By Rob Suárez

COVID-19 has brought unprecedented challenges to those working on the front lines of healthcare, helping patients under extreme pressure, in nontraditional settings and with limited resources. In the midst of so much change, the industry has seen a number of technology shifts that could be here to stay, including virtual medical appointments and using connected medical devices to monitor patients recuperating at home. For healthcare cybersecurity leaders, this presents both a challenge and an opportunity to accelerate security initiatives.

What Healthcare Cybersecurity Has Learned from COVID-19

Early in the fight against COVID-19, there were rumors about some of the most notorious cybercriminals pledging not to attack health care delivery organizations during the pandemic[1]. Yet, the industry quickly began to see an unprecedented rise in cyberattacks. In fact, Google reports blocking 18 million malware and phishing emails related to COVID-19 each day[2].

Additionally, the United States Department of Homeland Security Cybersecurity and Infrastructure Security Agency and the United Kingdom’s National Cyber Security Centre[3], the International Criminal Police Organization (INTERPOL)[4], the European Union Agency for Law Enforcement Cooperation[5], and the FB [6] all issued warnings about cybercriminals targeting hospitals, critical healthcare institutions, and even research organizations trying to find a cure. It soon became clear that cybercriminals would indeed continue to prey on the health care industry, even in its most vulnerable state.

Despite the gravity of the pandemic, our adversaries continue their quest. They see an opportunity, and they’re willing to work around the clock to exploit it. Further, it is unlikely that flattening the curve, finding a cure, or releasing a vaccine will dampen their efforts or quell their intensity. Long after schools and restaurants reopen, our cyber adversaries will continue their pursuit. 

Even as healthcare professionals put their own lives at risk to save patients, cybercriminals are diligently honing their craft. They are exploiting the need for faster, less stringent security vetting processes and conducting their own version of A/B testing to determine which phishing and smishing campaigns are most effective in the current environment. Whether you represent a health care delivery organization or a medical device manufacturer, you can be sure cybercriminals are learning from this, and we must do the same to emerge from this pandemic stronger and better equipped to fight cyberattacks.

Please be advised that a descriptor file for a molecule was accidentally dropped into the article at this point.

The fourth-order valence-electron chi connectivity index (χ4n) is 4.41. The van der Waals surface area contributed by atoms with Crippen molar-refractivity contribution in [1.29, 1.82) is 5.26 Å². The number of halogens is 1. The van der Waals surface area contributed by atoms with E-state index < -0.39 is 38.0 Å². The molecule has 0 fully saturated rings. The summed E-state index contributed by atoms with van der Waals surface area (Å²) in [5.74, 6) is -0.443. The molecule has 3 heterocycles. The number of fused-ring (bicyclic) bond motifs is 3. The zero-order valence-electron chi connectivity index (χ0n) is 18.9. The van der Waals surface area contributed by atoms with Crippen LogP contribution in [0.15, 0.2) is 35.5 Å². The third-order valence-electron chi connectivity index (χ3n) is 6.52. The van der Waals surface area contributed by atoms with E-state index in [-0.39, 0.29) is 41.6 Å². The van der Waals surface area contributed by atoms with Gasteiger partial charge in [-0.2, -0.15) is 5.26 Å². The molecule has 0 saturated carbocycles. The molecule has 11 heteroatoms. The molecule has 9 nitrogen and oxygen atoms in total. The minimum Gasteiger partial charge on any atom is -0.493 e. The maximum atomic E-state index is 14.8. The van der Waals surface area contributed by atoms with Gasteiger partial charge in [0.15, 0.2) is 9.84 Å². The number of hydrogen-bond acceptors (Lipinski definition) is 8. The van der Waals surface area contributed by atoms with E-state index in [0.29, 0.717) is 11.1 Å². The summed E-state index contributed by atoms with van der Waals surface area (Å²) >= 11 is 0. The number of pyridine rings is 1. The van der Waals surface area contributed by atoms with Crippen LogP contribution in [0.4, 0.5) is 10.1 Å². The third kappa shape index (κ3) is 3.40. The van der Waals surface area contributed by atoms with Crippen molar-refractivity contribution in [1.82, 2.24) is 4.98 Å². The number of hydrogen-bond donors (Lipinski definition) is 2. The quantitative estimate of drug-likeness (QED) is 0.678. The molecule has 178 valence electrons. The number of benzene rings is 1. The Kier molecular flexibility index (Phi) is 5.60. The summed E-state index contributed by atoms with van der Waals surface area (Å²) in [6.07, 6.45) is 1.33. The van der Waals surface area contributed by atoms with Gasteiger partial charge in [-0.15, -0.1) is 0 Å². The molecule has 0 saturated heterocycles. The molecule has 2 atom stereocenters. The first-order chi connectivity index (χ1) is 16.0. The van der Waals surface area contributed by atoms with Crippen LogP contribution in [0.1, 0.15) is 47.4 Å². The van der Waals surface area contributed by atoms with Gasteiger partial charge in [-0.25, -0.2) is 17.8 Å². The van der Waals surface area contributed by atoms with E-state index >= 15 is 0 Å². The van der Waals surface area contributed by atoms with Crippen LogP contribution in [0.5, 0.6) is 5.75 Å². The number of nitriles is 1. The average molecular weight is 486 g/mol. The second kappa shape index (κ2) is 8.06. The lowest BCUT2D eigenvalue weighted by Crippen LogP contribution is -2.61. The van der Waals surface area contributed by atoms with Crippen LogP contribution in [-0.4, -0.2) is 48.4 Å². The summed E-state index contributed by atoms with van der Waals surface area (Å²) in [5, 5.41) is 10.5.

Three Trends for Cybersecurity’s New Normal

As we look toward building a post-COVID-19 “new normal,” many healthcare delivery organizations will need to reevaluate the “real-time” security decisions made due to sheer necessity during the crisis or because of time and resource limitations. With an eye toward increasing medical device security and resilience, here are three positive and lasting trends we can expect to see more broadly adopted in our post-pandemic reality:

1.The focus will shift to zero-trust principles.

For years, the focus in cybersecurity has been on securing the networks on which devices operate. Yet, with COVID-19, the boundaries for practicing healthcare have changed, and that means the defense perimeter has changed, as well. Further, it is unlikely that we will ever completely go back to the idea that an organization’s security perimeter can be defined by the walls of a physical building. 

Instead, the security perimeter has now expanded, and in healthcare this includes all the locations where healthcare employees work and where patient devices are used. Zero-trust principles—like assuming nothing and verifying everything—offer a more secure approach. This means trusting no one by default and operating as though the network has already been compromised. 

Since telehealth services take place outside of the physical perimeter of the hospital network and with no end in sight, providing secure access while minimizing risk will remain an ongoing effort. Adjusting to this new reality will require us to go beyond strong passwords and virtual private networks to authenticate and authorize users with additional data points, such as location, user behaviors, and device health attestation. Just as the healthcare industry needs to scale beyond the hospital to manage the growth and demand for healthcare services, securing medical devices in this new, evolving environment necessitates the widespread adoption of zero-trust principles.